Estonian wallet provider Atomic Wallet has not clarified the details of a hack that forensic firm Elliptic estimates lost investors $100 million.
The company last told its customers on June 8 that Chainalysis was investigating a hack affecting under 1% of its customers.
Atomic Team’s Track Record Endangers User Trust
Elliptic confirmed yesterday that possible Lazarus hackers siphoned $100 million from over 5,000 Atomic wallets. Lazarus is a North Korean hacker group responsible for stealing more crypto in 2022 than any other year.
Atomic’s team has not updated its user base since a June 8 tweet admitting that Chainalysis was investigating a hack. The firm said it had managed to freeze $1 million of stolen assets, but the attacker’s new laundering method complicated further progress.
One user slammed the company for its delayed communication. He said prompt communication could have prevented him from adding funds to his account before the hack. Another criticized the firm’s lack of updates.
The Atomic breach also comes at an awkward time for Web3 users, who may need to consider crypto self-custody after the US Securities and Exchange Commission (SEC) recently sued Binance for mishandling customer funds.
In February 2022, security firm Least Authority described Atomic Wallets as a “system that… places current users of the wallet at significant risk.”
The firm found many issues still unresolved when Atomic requested a follow-up audit in November. Least Authority then publicly revealed concerns with the platform and recommended that customers not use it.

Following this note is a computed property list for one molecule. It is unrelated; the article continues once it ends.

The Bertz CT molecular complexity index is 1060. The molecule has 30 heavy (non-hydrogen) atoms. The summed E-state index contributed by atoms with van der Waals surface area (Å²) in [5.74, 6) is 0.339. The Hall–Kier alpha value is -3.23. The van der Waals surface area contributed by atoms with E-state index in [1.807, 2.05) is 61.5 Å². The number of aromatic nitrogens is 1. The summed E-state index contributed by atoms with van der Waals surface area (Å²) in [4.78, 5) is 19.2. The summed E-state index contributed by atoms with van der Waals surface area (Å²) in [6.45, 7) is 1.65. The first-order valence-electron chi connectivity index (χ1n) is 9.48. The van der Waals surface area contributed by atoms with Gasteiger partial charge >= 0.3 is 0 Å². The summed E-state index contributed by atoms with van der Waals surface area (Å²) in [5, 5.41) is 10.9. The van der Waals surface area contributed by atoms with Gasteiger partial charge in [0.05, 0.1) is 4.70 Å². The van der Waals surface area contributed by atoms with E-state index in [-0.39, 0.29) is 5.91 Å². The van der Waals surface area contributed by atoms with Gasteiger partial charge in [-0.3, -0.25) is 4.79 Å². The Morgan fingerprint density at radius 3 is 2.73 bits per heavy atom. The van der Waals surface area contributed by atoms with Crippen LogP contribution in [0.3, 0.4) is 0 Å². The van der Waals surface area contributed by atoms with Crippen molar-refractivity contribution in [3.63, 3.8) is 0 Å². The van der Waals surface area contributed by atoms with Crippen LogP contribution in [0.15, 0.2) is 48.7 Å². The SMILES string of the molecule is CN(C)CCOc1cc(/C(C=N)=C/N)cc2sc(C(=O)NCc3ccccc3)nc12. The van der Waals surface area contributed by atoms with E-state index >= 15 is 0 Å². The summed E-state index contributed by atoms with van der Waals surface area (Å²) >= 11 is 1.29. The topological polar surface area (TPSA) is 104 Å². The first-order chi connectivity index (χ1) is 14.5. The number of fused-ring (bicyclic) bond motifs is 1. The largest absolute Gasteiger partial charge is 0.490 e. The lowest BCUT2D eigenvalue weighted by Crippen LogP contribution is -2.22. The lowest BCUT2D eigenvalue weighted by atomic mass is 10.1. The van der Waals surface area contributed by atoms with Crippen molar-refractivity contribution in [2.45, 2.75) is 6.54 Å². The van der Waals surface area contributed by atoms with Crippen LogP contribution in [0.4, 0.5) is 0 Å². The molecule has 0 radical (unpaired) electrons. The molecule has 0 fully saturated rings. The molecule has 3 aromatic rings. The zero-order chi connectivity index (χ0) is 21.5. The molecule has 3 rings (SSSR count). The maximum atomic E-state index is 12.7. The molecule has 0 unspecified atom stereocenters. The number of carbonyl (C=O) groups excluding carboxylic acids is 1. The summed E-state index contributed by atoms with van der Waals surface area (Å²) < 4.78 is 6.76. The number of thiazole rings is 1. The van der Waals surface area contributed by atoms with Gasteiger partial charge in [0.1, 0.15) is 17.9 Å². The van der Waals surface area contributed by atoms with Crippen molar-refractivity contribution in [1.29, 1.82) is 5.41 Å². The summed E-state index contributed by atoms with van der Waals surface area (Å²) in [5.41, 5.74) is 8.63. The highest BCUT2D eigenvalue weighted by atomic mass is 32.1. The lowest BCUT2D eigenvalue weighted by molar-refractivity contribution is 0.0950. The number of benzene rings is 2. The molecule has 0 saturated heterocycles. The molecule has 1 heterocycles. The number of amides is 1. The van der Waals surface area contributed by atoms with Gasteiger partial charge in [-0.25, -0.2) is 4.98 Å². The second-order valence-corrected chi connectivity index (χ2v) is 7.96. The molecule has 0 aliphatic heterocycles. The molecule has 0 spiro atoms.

How Atomic Wallet’s Breach Hurts Crypto Users
Web3 firms engender distrust in decentralized finance protocols by not communicating breaches and service disruptions timeously.
Cybersecurity firm Anchain.ai recently pointed out that Web3 firms only respond to hacks about 40 days after an exploit, compared to five hours for a conventional cyberattack.
In addition, Varonis reports that notifying customers costs about $740,000 in the US. The total cost of a data breach can be as high as $4 million.
Multichain, the team behind the eponymous cross-chain router, provided scant updates after several cross-chain pathways were inexplicably blocked last month.
Several days after users discovered the problems, the team confirmed that the CEO could not be contacted to grant server access required for further maintenance.
The intervening lack of communication prompted Binance to halt deposits to certain networks Multichain supports.
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